Tulips And More

It’s Tulip Season! Grammarians know that wasn’t supposed to be capitalized, but have you seen the tulip fields? The ‘Skagit Valley Tulip Festival‘ should be capitalized for grammar and for fantastic colors. Skagit Valley isn’t on Whidbey Island, but in April when the tulips pop up, the tourists pour in. Whidbey’s only a mile away by air (if you can find a place to take off and land), a couple of miles away by boat (and there are marinas and a canal available), and more then miles away by car or bicycle or foot (using roads shared with a mix of farm equipment, tour buses, and highly distracted tourists.) The tourists that visit Whidbey may also find enough flowers on the island that there’s a good reason for a longer stay.

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Tulips like the climate of north Whidbey. At least one farm is smart enough to grow their own. K&R Farms has a stand along State Route 20 and Dugualla Bay. It and any other farms may not be as well known as those in the Skagit Valley, but that just might make them more accessible, too.


A little farther south in Coupeville is Lavender Wind Farm. Currently their

“Purple alert is: 0 – On a scale from 0 (no purple yet) to 10 (Purple Madness)”.

That’s probably why the farm is closed, but the store’s open which can give you a feel for what life is like during Purple Madness. One thing about lavender, the fragrance can be as amazing as the flowers – and is something that has to be experienced in person. Photographs can only capture one sense. Lavender requires at least two.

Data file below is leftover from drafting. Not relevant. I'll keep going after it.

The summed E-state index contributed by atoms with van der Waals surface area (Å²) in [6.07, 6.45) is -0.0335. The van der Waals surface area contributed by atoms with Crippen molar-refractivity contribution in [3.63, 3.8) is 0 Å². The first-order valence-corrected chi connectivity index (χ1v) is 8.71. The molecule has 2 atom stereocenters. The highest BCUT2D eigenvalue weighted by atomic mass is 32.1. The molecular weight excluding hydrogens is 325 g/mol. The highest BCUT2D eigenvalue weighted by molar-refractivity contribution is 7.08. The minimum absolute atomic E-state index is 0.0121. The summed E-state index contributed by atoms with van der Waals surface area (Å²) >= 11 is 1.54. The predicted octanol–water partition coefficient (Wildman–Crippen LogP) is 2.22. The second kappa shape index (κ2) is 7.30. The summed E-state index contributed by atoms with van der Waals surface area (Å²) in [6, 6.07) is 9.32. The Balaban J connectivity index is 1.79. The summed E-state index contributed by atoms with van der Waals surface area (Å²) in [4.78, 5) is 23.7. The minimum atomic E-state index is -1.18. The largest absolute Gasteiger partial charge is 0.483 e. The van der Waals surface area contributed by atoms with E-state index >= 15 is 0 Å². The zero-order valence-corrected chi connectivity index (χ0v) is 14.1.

For a bigger display, or at least for foliage that doesn’t require kneeling to get close, visit Meerkerk Gardens for acres of rhododendron. Instead of nicely organized fields, wind through a forest that encourages wandering and wondering. As for when is the best time to visit? According to them;

“When is Peak Bloom? Hmmmm….. when is a woman at her most beautiful? If you know the answer to that– then you will know the exact day to come to Meerkerk. Otherwise, come and behold beauty in all its stages.”

Is there more? Of course. Whidbey Island’s climate encourages farmers, botanists, and gardeners to create displays that can produce enough detours to turn a quick drive down the highway into an excuse to spend a day or more exploring.

The flowers don’t coordinate their schedules to bloom at the same time and for the convenience of visitors. (Imagine how busy and tired the bees would be.) One solution: visit often. Another solution: move here and get to find the other displays that may not have signs pointing to them. There’s more than enough to see and smell and enjoy.

PS Special thanks goes to the various squirrels that scatter and replant whatever bulbs and seeds they can find. They get credit for daffodils on road banks, irises by wetlands, and day lilies wherever. Thanks for the extra color.

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